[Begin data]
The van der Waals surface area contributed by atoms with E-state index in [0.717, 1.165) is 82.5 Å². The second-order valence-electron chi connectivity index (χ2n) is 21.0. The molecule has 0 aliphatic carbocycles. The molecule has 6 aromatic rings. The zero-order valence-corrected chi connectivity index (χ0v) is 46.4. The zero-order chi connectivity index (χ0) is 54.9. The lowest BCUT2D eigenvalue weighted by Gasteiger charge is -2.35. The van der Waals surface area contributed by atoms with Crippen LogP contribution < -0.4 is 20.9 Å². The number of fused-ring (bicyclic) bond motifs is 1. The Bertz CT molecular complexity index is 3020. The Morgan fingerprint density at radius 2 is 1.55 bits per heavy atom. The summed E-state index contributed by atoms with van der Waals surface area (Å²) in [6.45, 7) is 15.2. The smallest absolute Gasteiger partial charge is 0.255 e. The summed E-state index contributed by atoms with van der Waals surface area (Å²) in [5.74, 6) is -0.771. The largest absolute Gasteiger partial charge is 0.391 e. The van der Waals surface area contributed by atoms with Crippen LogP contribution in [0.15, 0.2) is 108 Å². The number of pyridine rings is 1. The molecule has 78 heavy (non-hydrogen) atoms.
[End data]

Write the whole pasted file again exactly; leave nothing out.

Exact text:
The van der Waals surface area contributed by atoms with E-state index in [0.717, 1.165) is 82.5 Å². The second-order valence-electron chi connectivity index (χ2n) is 21.0. The molecule has 0 aliphatic carbocycles. The molecule has 6 aromatic rings. The zero-order valence-corrected chi connectivity index (χ0v) is 46.4. The zero-order chi connectivity index (χ0) is 54.9. The lowest BCUT2D eigenvalue weighted by Gasteiger charge is -2.35. The van der Waals surface area contributed by atoms with Crippen LogP contribution < -0.4 is 20.9 Å². The number of fused-ring (bicyclic) bond motifs is 1. The Bertz CT molecular complexity index is 3020. The Morgan fingerprint density at radius 2 is 1.55 bits per heavy atom. The summed E-state index contributed by atoms with van der Waals surface area (Å²) in [6.45, 7) is 15.2. The smallest absolute Gasteiger partial charge is 0.255 e. The summed E-state index contributed by atoms with van der Waals surface area (Å²) in [5.74, 6) is -0.771. The largest absolute Gasteiger partial charge is 0.391 e. The van der Waals surface area contributed by atoms with Crippen LogP contribution in [0.15, 0.2) is 108 Å². The number of pyridine rings is 1. The molecule has 78 heavy (non-hydrogen) atoms.